UAF professor on science team for new NASA mission to Venus
NASA has approved two missions to Venus, and that means University of Alaska Fairbanks Geophysical Institute research professor Robert Herrick is going to have a lot more to do.
Herrick is on the science team for one of those missions: the Venus Emissivity, Radio Science InSAR, Topography and Spectroscopy mission, or VERITAS.
The two missions, announced Wednesday, June 2, 2021, mark NASA’s first return to the cloud-covered planet since the Magellan spacecraft launched in 1989. That mission ended in 1994.
“It’s been three decades of waiting for a new NASA mission to Venus, so I’m thrilled to be a part of one that was chosen,” Herrick said.
NASA approved the latest missions as part of its Discovery Program, which began in 1992 and allows competing teams of scientists and engineers to design missions to explore the planets of our solar system.
VERITAS was one of four proposals announced last year as finalists for this latest round of missions. VERITAS and another selected Venus mission, DAVINCI+ , will each receive about $500 million for development.
“While many think of Mars as the solar system’s most Earth-like planet, the resemblance is superficial,” Herrick said. “Venus is Earth’s true sibling; it is much closer to Earth in size and has a more similar geologic history.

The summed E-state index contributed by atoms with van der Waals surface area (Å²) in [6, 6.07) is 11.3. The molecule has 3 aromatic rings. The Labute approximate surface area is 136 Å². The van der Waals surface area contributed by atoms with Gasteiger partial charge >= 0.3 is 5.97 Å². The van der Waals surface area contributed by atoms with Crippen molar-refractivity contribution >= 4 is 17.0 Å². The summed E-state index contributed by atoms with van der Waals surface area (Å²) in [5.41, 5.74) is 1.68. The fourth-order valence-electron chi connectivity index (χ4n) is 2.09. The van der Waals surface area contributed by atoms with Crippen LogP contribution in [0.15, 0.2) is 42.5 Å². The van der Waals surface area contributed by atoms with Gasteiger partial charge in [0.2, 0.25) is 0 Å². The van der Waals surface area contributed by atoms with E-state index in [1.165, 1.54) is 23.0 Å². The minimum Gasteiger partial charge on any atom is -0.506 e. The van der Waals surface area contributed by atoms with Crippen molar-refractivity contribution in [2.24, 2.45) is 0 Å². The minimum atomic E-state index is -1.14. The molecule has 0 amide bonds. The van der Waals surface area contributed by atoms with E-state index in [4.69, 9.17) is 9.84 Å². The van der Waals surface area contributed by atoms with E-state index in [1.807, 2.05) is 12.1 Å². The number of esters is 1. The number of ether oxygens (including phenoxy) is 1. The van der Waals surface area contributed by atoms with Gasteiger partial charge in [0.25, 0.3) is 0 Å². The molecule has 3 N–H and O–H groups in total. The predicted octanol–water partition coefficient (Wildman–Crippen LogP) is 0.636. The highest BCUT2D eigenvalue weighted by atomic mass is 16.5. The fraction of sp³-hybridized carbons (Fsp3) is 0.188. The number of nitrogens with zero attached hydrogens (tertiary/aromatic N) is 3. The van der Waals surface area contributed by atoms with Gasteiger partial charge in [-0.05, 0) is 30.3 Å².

Past missions revealed that, like Earth and unlike Mars or the moon, Venus has mountain ranges and other features that indicate that portions of the surface have moved horizontally relative to each other.
“But those missions also revealed that Venus does not now have plate tectonics,” he said. “We’re right on the cusp of figuring out what Venus has instead. To do that, we need to understand more about the geologic history of Venus, which is what VERITAS will provide.”
VERITAS, scheduled for a launch in the 2028-2030 timeframe, will orbit Venus and produce high-resolution images and topography of the planet’s surface and obtain information about the planet’s largely unknown geology, according to NASA.
Because of Venus’ thick, opaque atmosphere, VERITAS will use radar to obtain images and topography of the surface, and an infrared camera to obtain basic compositional information about the surface rocks. Through clever processing of the spacecraft tracking data, VERITAS will also improve our knowledge of Venus’ gravitational field to learn about the planet’s interior.
Venus is similar in size to Earth but is radically different. Thick clouds of mostly sulfuric acid obscure the planet’s entire surface, causing a runaway greenhouse effect. Surface temperature is about 900 degrees. The surface air pressure is 75 to 100 times that on Earth.
Herrick will be involved in VERITAS in two ways. As part of the science team, he will study the impact craters of Venus to gain understanding of the planet’s history.
“They serve as little indicators of the progression of time on a planet,” he said. “Impact craters are affected by things like later volcanism.”
Herrick’s other responsibilities involve overseeing the process of archiving and releasing the mission data to the public.
The VERITAS mission will be led by NASA’s Jet Propulsion Laboratory in Southern California. Mission partners include Lockheed Martin, the Italian Space Agency, the German Space Agency and the French Space Agency.